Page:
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Building a better NFL agent

National Football Post

A parent of a potential 2013 draftee, who was smart enough to sense something fishy, sent me a scouting report that came from a top agent who claimed he got it “from a top NFL team scout”. The parent didn’t tell me whom it was from and simply asked my opinion of it. The scouting report said he would be a top ten pick and will go to multiple pro bowls. It took me about thirty seconds to figure out the report was a phony as not one team in the NFL uses such a format. Just to be sure, I sent it to one current NFL scouting director and one retired director and they both quickly concurred it was a really bad phony. This is just one example of the many unprofessional shenanigans parents and players have to put up with in the recruiting process. The agent was obviously trying to show the parent that he had proprietary inside information about his son.

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Arli$$ catered to his clients' every need.

Unfortunately, the best, most capable, ethical and hard working agents don’t always get the best players. The best salesmen with the biggest promises and biggest inducements usually win the recruiting wars. Although there are very professional large agents/agencies, there is still incredible room for growth for more professionalism, ethics and hard working agents.

Here are some examples of the most popular inducements still at work in the industry:

-All expense paid trip to the Super Bowl under the guise that we will introduce you to corporate America.
-The marketing guarantee/advance: Here’s $100,000 right now against future marketing earnings that we are confident we will get for you.
-Line of credit up to 500k

Here are some of the more frequently used pitches that players can fall for:

-We represent head coaches and GMs so we are better connected to the decision-makers, which can help your draft stock.
-We have a proven formula for getting you drafted higher.
-We have the best Combine training available.

The truth of the matter is that if you take a young man who is trying to prepare for the Combine, all-star games, pro days and interviews, take him to a party at the Super Bowl for four days, give him a car and an unsupervised 6 figure line of credit, pamper him for the sake of schmoozing to win the recruiting war, you are encouraging a player to spend, get into debt and relax and start enjoying the fruits of the game while he has yet to secure a contract. I know of one midwest agent who boldly gives his recruits a blank check before signing and says, “Take as much as you want or need. That’s how much I believe in you.”

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Agents should be plugged into and have access to the scouting and front office community. Having relationships and a driect line to coaches, owners and scouts can help put some attention on lesser-known draftees. Representing those people isn’t going to help a player get drafted higher. There can be a huge conflict of interest there and that is why the NFL Players Association has a rule in place where an agent must disclose NFL management they represent. Andrew Luck’s agent didn’t have any experience or a vast network and it worked out well for him. If an agent represents quality players, he will build a network quickly.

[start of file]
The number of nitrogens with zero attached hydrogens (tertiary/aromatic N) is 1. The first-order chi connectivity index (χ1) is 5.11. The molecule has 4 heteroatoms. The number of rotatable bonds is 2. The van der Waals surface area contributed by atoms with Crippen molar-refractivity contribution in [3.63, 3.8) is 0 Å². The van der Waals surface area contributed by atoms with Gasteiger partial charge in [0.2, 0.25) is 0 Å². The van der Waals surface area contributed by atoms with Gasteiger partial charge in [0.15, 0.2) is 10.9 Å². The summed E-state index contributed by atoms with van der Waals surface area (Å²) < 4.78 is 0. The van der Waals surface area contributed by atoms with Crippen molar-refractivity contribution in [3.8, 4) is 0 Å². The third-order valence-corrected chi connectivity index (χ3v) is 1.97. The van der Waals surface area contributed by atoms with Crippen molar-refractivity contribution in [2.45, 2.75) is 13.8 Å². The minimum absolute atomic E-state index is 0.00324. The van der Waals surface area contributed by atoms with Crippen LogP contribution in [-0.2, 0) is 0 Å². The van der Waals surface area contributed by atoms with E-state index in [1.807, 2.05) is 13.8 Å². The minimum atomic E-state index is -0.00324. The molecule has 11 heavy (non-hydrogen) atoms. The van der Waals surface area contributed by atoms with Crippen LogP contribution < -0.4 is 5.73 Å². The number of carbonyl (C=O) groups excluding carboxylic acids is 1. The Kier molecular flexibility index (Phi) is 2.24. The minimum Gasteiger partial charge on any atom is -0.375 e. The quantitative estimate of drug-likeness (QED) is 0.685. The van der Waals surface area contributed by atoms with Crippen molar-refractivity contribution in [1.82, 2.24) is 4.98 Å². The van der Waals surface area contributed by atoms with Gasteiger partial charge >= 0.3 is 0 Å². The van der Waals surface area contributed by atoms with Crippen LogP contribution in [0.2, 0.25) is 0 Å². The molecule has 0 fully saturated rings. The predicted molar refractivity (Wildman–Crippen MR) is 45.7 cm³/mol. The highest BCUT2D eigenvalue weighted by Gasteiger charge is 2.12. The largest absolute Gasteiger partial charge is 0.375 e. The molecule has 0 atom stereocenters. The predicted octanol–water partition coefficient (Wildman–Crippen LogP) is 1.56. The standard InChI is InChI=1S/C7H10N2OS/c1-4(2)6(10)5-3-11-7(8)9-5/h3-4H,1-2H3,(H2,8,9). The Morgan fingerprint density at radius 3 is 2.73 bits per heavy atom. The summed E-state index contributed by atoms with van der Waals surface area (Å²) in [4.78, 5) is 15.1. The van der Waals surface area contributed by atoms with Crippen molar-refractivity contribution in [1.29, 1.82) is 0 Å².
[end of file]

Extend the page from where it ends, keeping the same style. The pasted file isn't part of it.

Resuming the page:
For myself, current agents and those young and aspiring agents, there are areas where we all need to improve.

For one, we all need to become more proficient in the career exit plan, which includes benefits, injury settlements, workman’s compensation, line of duty benefits and the CBA rules which have allowed injured players to collect limited salary benefits.

Unfortunately, NFL teams work hard in limiting their exposure to players who may be eligible for these benefits so we have to work harder to make sure our clients get what they deserve.

Two, agents should take a more proactive role in identifying the signs associated with players in a social off field spiral. Those players who are spending too much, partying too much and allowing the wrong people or professionals to poorly influence them need more hand holding the others. Agents need to tell players what they need to hear not want they want to hear.

Three, in a recent conversation with a Union executive I was told that, "current agents do a poor job in keeping the union informed during ongoing negotiations". The problem here is that one bad contract can cause a huge ripple effect for other players at the same position or on the same team. In addition, we have to continuously fight for better language on guaranteed portions of contracts.

On July 20, 208 applicants sat for the open book agent exam. The pass rate is about 70%, not very good for an open book test. However, about 140 new NFL agents will be born, adding to the list of 640 already currently certified. I hope we are continuously attracting a better pedigree of professionals with high moral fiber who really care about the well being of those who sacrifice their bodies and give all they have to entertain us every Sunday.

Follow me on Twitter: @Jackbechta

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This story originally appeared on Nationalfootballpost.com
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